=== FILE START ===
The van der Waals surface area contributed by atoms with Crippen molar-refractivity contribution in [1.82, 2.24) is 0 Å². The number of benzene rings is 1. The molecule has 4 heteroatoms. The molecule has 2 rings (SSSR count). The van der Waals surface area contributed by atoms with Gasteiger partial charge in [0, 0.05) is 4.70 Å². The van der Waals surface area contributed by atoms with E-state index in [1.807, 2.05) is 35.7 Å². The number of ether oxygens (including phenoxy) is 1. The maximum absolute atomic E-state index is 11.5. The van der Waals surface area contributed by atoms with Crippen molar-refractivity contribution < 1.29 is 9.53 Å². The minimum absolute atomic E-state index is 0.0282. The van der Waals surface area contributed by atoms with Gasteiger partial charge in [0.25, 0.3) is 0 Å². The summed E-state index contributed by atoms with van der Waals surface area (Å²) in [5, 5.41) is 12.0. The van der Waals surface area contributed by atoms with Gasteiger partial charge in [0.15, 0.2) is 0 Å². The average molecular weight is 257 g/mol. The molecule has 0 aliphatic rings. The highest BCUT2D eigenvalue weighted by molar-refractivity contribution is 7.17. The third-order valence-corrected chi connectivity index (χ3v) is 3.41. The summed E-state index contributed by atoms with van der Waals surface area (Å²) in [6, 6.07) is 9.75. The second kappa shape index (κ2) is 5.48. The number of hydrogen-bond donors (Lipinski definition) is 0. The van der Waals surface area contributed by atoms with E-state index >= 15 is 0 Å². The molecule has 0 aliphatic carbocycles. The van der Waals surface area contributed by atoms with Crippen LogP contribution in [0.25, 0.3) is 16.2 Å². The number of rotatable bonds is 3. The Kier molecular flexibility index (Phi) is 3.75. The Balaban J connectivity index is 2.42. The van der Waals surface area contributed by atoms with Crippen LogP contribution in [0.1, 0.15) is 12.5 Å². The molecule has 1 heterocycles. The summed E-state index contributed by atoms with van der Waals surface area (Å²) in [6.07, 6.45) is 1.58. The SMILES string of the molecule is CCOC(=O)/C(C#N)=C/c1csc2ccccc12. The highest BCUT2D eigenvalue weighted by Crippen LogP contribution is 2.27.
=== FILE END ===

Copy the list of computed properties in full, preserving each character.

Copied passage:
The van der Waals surface area contributed by atoms with Crippen molar-refractivity contribution in [1.82, 2.24) is 0 Å². The number of benzene rings is 1. The molecule has 4 heteroatoms. The molecule has 2 rings (SSSR count). The van der Waals surface area contributed by atoms with Gasteiger partial charge in [0, 0.05) is 4.70 Å². The van der Waals surface area contributed by atoms with E-state index in [1.807, 2.05) is 35.7 Å². The number of ether oxygens (including phenoxy) is 1. The maximum absolute atomic E-state index is 11.5. The van der Waals surface area contributed by atoms with Crippen molar-refractivity contribution < 1.29 is 9.53 Å². The minimum absolute atomic E-state index is 0.0282. The van der Waals surface area contributed by atoms with Gasteiger partial charge in [0.25, 0.3) is 0 Å². The summed E-state index contributed by atoms with van der Waals surface area (Å²) in [5, 5.41) is 12.0. The van der Waals surface area contributed by atoms with Gasteiger partial charge in [0.15, 0.2) is 0 Å². The average molecular weight is 257 g/mol. The molecule has 0 aliphatic rings. The highest BCUT2D eigenvalue weighted by molar-refractivity contribution is 7.17. The third-order valence-corrected chi connectivity index (χ3v) is 3.41. The summed E-state index contributed by atoms with van der Waals surface area (Å²) in [6, 6.07) is 9.75. The second kappa shape index (κ2) is 5.48. The number of hydrogen-bond donors (Lipinski definition) is 0. The van der Waals surface area contributed by atoms with E-state index >= 15 is 0 Å². The molecule has 0 aliphatic carbocycles. The van der Waals surface area contributed by atoms with Crippen LogP contribution in [0.25, 0.3) is 16.2 Å². The number of rotatable bonds is 3. The Kier molecular flexibility index (Phi) is 3.75. The Balaban J connectivity index is 2.42. The van der Waals surface area contributed by atoms with Crippen LogP contribution in [0.1, 0.15) is 12.5 Å². The molecule has 1 heterocycles. The summed E-state index contributed by atoms with van der Waals surface area (Å²) in [6.07, 6.45) is 1.58. The SMILES string of the molecule is CCOC(=O)/C(C#N)=C/c1csc2ccccc12. The highest BCUT2D eigenvalue weighted by Crippen LogP contribution is 2.27.